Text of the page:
Jess and I decided to take a good walk around 4th street—which is basically across the street from the Seelbach. It was a section in downtown Louisville where I speculate a great deal of partying occurs during the nights and the weekend. It’s a section filled with restaurant and bars.
But, for our second night in Louisville, we decided to take it easy and make it a Mexican dinner night.
Mi Cocina is right next door to the Seelbach. The restaurant offers a cool respite from the heat. I decided to be bold and ordered a sangria, and fajitas (two items that I have not eaten in a long while), and Jess decided to tackle on some taquitos, and also her own glass of sangria.
I was coward and couldn’t finish mine, and just like what I do to my eldest child (who is over 21 by the way), I handed it off to Jess to tackle that as well. By the way, the service was amazing. I say this because we had Khaleesi with us and we were greeted warmly. One of the waitresses actually hung around to take extra care of us—all because she was fawning over the cuteness that is Khaleesi.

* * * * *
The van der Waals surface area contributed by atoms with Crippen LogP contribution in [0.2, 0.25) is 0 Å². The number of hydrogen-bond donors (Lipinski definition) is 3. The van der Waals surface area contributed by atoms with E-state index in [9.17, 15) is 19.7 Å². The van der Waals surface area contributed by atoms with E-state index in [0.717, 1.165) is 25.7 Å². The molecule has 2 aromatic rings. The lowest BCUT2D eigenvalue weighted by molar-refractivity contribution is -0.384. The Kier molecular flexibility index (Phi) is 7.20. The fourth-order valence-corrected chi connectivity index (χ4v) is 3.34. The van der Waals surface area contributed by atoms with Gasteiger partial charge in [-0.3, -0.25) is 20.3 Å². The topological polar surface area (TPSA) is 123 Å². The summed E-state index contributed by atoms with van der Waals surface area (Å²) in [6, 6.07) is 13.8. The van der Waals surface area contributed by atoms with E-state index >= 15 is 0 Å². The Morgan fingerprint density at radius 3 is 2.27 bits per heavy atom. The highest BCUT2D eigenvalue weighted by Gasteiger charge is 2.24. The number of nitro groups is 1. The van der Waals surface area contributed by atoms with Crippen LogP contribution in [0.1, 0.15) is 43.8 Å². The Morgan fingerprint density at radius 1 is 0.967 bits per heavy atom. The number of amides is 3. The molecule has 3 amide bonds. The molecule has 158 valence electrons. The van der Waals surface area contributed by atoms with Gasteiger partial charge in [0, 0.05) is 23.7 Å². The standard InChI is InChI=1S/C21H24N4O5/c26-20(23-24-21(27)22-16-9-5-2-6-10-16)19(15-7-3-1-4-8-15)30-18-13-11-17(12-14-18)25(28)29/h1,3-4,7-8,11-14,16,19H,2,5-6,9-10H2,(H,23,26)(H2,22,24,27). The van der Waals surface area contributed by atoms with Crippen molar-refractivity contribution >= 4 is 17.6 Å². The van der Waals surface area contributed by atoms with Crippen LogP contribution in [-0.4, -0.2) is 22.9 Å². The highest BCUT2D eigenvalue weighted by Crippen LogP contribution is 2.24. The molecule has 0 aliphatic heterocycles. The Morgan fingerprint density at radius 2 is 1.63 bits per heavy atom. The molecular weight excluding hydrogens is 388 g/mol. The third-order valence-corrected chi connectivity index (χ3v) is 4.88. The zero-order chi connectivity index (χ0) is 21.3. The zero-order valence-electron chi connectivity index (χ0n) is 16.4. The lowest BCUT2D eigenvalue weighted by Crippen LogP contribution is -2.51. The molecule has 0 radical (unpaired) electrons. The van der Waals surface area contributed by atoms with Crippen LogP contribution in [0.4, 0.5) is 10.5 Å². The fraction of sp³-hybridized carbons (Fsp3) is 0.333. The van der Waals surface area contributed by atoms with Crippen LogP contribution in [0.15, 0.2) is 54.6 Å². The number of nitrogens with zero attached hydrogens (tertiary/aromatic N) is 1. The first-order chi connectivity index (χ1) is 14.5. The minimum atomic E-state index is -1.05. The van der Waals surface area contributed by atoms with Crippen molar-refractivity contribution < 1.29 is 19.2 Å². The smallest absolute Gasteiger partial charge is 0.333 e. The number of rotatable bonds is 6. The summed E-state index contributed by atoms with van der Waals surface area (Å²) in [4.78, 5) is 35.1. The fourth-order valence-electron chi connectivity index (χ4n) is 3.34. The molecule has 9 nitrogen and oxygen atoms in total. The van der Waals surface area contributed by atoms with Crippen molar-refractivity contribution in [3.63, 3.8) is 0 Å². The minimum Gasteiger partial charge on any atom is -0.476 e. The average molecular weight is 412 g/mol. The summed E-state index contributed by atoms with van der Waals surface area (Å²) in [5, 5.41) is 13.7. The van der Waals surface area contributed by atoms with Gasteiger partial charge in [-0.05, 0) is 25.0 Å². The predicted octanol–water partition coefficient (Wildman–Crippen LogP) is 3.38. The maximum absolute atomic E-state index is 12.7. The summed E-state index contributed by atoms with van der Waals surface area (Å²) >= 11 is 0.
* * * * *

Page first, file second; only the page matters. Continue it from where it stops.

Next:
Proof on Main Street and 21c Art Gallery
First of all, the conference group had to walk a few blocks for dinner. Second of all, I was grateful that I didn’t melt on my way there. Third of all, the theory has been proven true that living in Alaska makes your blood cold that when you so happen to be exposed into a blistering humid heat–you just want to just hide in the shade with the AC on full blast.
But when we got to our destination…
Amazing. Inspiring. Jaw dropping. Eclectic. Quirky. Beautiful.
Those were the words running through my mind when I took in Proof on Main Street, and 21c Art Gallery next door.
Perhaps, another statement: suspension of disbelief. I haven’t used that statement since I’ve sat in an English grad class where the professor just downright did not like me.
What could be better way to end a day of discussing data extraction than by having dinner at Proof, and while looking for the bathroom, one is welcome with the most beautiful pieces of art work?
The theme for that timeframe was “Dress Up, Speak Up: Costume and Confrontation”—and there I was, a woman who’ve always appreciated a deep fascination for fashion, and culture all her life—stumbled into pure luck—or maybe it was kismet.